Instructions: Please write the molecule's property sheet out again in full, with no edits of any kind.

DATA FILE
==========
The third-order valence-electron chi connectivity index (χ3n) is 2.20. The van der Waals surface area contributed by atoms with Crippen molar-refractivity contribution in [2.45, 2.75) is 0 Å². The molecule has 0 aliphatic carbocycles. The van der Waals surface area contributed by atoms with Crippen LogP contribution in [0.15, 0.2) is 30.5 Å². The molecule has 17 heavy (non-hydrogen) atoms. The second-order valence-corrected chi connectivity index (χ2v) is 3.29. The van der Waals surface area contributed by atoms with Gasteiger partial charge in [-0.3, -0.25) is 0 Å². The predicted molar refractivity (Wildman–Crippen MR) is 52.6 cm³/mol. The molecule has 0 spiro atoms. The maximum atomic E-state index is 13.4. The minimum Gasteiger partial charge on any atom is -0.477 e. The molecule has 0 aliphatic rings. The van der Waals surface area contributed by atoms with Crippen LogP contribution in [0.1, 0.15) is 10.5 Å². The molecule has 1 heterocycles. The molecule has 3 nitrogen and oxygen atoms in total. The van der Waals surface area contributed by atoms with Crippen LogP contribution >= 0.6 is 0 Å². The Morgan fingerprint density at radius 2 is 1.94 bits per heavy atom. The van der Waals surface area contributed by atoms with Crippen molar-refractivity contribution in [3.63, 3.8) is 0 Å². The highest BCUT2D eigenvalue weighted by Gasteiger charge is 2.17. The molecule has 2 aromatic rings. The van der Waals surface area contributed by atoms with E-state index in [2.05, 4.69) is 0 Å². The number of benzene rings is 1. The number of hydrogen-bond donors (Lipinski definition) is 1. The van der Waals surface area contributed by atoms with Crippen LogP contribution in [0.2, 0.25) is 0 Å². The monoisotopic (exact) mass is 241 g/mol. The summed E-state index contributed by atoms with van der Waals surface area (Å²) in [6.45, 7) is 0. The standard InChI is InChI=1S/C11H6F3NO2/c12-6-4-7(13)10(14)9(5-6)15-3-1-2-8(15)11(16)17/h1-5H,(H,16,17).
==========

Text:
The third-order valence-electron chi connectivity index (χ3n) is 2.20. The van der Waals surface area contributed by atoms with Crippen molar-refractivity contribution in [2.45, 2.75) is 0 Å². The molecule has 0 aliphatic carbocycles. The van der Waals surface area contributed by atoms with Crippen LogP contribution in [0.15, 0.2) is 30.5 Å². The molecule has 17 heavy (non-hydrogen) atoms. The second-order valence-corrected chi connectivity index (χ2v) is 3.29. The van der Waals surface area contributed by atoms with Gasteiger partial charge in [-0.3, -0.25) is 0 Å². The predicted molar refractivity (Wildman–Crippen MR) is 52.6 cm³/mol. The molecule has 0 spiro atoms. The maximum atomic E-state index is 13.4. The minimum Gasteiger partial charge on any atom is -0.477 e. The molecule has 0 aliphatic rings. The van der Waals surface area contributed by atoms with Crippen LogP contribution in [0.1, 0.15) is 10.5 Å². The molecule has 1 heterocycles. The molecule has 3 nitrogen and oxygen atoms in total. The van der Waals surface area contributed by atoms with Crippen LogP contribution >= 0.6 is 0 Å². The Morgan fingerprint density at radius 2 is 1.94 bits per heavy atom. The van der Waals surface area contributed by atoms with Crippen molar-refractivity contribution in [3.63, 3.8) is 0 Å². The highest BCUT2D eigenvalue weighted by Gasteiger charge is 2.17. The molecule has 2 aromatic rings. The van der Waals surface area contributed by atoms with E-state index in [2.05, 4.69) is 0 Å². The number of benzene rings is 1. The number of hydrogen-bond donors (Lipinski definition) is 1. The van der Waals surface area contributed by atoms with Crippen LogP contribution in [0.2, 0.25) is 0 Å². The monoisotopic (exact) mass is 241 g/mol. The summed E-state index contributed by atoms with van der Waals surface area (Å²) in [6.45, 7) is 0. The standard InChI is InChI=1S/C11H6F3NO2/c12-6-4-7(13)10(14)9(5-6)15-3-1-2-8(15)11(16)17/h1-5H,(H,16,17).